Viggo Mortensen shows off in this Argentinian psychological crime thriller. He flaunts his impressive Spanish, mastered during a childhood spent in Buenos Aires, plays two characters - identical twins - and is the best ingredient in this slightly undercooked affair.
Mortensen has been in a Spanish language film before, but this is the first time he's filmed in Argentina. It's shot in the capital and the swamp-infested area of the Tigre Delta island region, which makes for a great location.
Isolated and poverty stricken, it's a place where people take the law into their own hands; with its dark, brooding underbelly reminiscent of the bleak landscape of Winter's Bone.
Pedro (Mortensen) lives in The Tigre. A beekeeper dying of lung cancer, he's also an accomplice in a kidnapping ring tormenting affluent areas around the Tigre Delta region. His estranged brother, Agustin (Mortensen), lives in Buenos Aires, a married paediatrician struggling to find fulfillment in his comfortable middle-class life.
When Pedro visits Agustin, Agustin gets the opportunity to return to the Tigre Delta, where he grew up, assuming his brother's identity. If it was the quiet life he was after, he's out of luck; Pedro's life is tough, complicated and dangerous.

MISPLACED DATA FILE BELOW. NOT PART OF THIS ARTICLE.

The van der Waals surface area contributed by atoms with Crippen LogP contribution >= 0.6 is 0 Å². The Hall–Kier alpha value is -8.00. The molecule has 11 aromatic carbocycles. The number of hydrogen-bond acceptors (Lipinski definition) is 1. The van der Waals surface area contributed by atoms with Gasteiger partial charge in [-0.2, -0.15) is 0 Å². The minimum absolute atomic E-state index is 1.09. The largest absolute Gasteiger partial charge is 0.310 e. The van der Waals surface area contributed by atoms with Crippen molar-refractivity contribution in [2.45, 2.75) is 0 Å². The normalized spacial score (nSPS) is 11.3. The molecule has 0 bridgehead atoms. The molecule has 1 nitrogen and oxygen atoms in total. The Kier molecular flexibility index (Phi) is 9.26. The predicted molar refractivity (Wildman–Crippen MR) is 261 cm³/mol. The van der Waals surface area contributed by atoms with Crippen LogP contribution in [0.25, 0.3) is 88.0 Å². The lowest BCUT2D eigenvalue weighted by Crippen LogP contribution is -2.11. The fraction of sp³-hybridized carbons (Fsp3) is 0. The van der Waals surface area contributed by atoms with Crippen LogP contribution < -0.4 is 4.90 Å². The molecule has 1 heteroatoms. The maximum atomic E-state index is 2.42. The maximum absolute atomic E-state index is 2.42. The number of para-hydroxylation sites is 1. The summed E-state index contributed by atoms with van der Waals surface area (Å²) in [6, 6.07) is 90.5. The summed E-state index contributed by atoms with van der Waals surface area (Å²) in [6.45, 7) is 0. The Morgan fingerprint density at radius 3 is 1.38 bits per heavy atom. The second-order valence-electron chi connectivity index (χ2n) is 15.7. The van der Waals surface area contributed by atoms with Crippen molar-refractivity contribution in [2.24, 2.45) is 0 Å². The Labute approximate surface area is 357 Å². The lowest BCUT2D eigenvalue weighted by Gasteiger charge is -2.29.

There's a lingering tension throughout Everybody Has a Plan, but it never quite explodes as you hope. Director Ana Piterbarg has produced a film full of potential, but it doesn't commit to being one thing or the other. It's both a suspenseful film noir and a character study of a man facing an existential crisis, and visually it's filled with lingering, pretty shots juxtaposed with scenes of brutal violence.
What Everybody Has a Plan lacks is a strong narrative to pull it together, and a sense of plausibility. Did the locals not notice the difference in Pedro when Agustin returned to the Tigre in his place? Mortensen, who is also the producer, does an admirable job, but it's not enough to fulfil the film's promise.
Cast: Viggo Mortensen, Sofia Gala Castiglione
Director: Ana Piterbarg
Running time: 113 mins
Rating: R16 (violence and offensive language)
Verdict: Mortensen shines, but this drama fails to reach its full potential